Stephen Jurkus and Leslie Lonsbary, both former guards at London-Middlesex Provincial Jail, are also both charged with failure to protect the life of inmate Adam Kargus from cellmate Anthony George who beat Kargus to death for over an hour without interruption.  At trial, Greg Langford, a fellow corrections officer, against whom charges had been dropped, testified that training for guards lasts one week – courses in CPR, first aid, fire procedure and a week of shadowing a more experienced guard – and is so limited as to be seen as non-existent.  https://www.cbc.ca/news/canada/london/trial-jailors-elgin-middlesex-detention-centre-greg-langford-1.4984233

CBC News – Tony Keene
Hazing thrives in organizations obsessed with conformity. The military is the acme of this

Keene is of the opinion that organizations of males with high, even compulsive, insistence on conformity birth and sustain hazing as a group behaviour.  Private schools, the military, and sports teams are the likely place.  Keene, a 40 year army reservist, and with overseas duty, offers this summary: “But the glaringly obvious fact is that they almost always involve men, in all- or mostly-male organizations, whose members believe that they are superior due to an embroidered badge sewn on their blazer, their sweater or their uniform.”  https://www.cbc.ca/news/opinion/hazing-military-1.4962270   Related article: Toronto Star Editorial (Jan 17, 2019) Finally, some much-needed civilian oversight for the RCMP  https://www.thestar.com/opinion/editorials/2019/01/17/finally-some-much-needed-civilian-oversight-for-the-rcmp.html

VERA Institute (US) and Georgetown Center on Poverty and Inequality
Postsecondary education in prison – How everyone wins:  Investing in Futures Economic and Fiscal Benefits of Postsecondary Education in Prison

This study links race, education and poverty as obstacles that lead to mass incarceration.  The focus of criminal justice reform is bringing greater awareness not simply of the first act of incarceration but also of the attendant factors that perpetuate repeated incarceration.  “Research shows that people’s earnings at the time of incarceration are on average 41 percent less than the income of people of similar ages who are not incarcerated…Moreover, serving time only compounds a person’s struggle against poverty. The hardships of cash bail and fines and fees—coupled with countless barriers to re-entry, such as employment and housing restrictions—perpetuate an endless cycle that robs people of their dignity and upends entire families and communities.” https://storage.googleapis.com/vera-web-assets/downloads/Publications/investing-in-futures-education-in-prison/legacy_downloads/investing-in-futures.pdf   Related article: World Economic Forum (Davos)  – Baillie Aaron   Prisons are failing.  It’s time to find an alternative.   https://www.weforum.org/agenda/2019/01/prisons-are-failing-time-for-alternative-sparkinside?utm_source=Facebook%20Videos&utm_medium=Facebook%20Videos&utm_campaign=Facebook%20Video%20Blogs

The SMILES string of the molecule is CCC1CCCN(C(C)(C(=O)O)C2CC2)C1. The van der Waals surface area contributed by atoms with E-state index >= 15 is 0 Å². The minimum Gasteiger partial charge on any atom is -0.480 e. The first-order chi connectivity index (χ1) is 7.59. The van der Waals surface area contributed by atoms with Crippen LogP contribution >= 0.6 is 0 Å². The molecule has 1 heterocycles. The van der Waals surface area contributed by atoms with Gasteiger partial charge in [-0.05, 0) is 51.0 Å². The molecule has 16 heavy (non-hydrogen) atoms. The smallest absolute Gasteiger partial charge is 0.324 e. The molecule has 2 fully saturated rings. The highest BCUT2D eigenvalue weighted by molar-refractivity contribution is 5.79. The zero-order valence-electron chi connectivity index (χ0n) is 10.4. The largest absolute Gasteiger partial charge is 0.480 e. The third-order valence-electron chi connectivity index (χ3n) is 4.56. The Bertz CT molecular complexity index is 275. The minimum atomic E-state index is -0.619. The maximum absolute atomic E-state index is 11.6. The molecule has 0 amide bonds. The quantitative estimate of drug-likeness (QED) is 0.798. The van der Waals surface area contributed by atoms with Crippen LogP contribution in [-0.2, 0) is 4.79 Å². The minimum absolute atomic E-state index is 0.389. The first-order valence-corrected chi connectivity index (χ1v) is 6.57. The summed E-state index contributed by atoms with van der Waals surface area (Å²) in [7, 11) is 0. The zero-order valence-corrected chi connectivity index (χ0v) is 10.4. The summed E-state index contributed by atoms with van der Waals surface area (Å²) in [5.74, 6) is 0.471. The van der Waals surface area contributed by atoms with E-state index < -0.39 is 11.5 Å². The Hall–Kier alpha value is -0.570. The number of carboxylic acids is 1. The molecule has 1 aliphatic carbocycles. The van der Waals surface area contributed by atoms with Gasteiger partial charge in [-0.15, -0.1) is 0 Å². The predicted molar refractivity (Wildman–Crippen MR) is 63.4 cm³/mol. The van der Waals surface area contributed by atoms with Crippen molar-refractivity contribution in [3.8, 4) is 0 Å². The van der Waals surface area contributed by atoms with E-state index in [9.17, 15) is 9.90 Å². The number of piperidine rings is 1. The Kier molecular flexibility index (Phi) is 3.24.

Commonweal Magazine (US) – John Gehring
Building Bridges at the Border: A Conversation with Sister Norma Pimentel

We have heard enough about “alternate facts” that we may derive some powerful “alternate truth” from the perspective offered by this Catholic nun working with immigrants on the Texas / Mexico border.  The comments are in the context of Trump’s recent visit to the border and his efforts to gather an audience to approve his policies.  “I think that those who are convinced that we need a wall are not from here, and they don’t really know the reality of life at the border. For us it is very important that our community is safe. Our cities here at the border are among the safest in the United States. I respect our border patrol and the work they do to control who enters our country. Having safe communities depends on us building bridges that bring us together rather than divide us. We need to learn how to be united as one community. Respecting and defending all life is important and must be placed first.”   https://www.commonwealmagazine.org/building-bridges-border   Related article: The Marshall Project: We are witnesses: Becoming an American  (A series of 12 witnesses offer briefly their stories of origin.)   https://www.themarshallproject.org/we-are-witnesses/immigration   Related article: National Public Radio – Eric Westervelt   From A Cell To A Home: Newly Released Inmates Matched With Welcoming Hosts  https://www.npr.org/2019/01/16/684135395/from-a-cell-to-a-home-ex-inmates-find-stability-with-innovative-program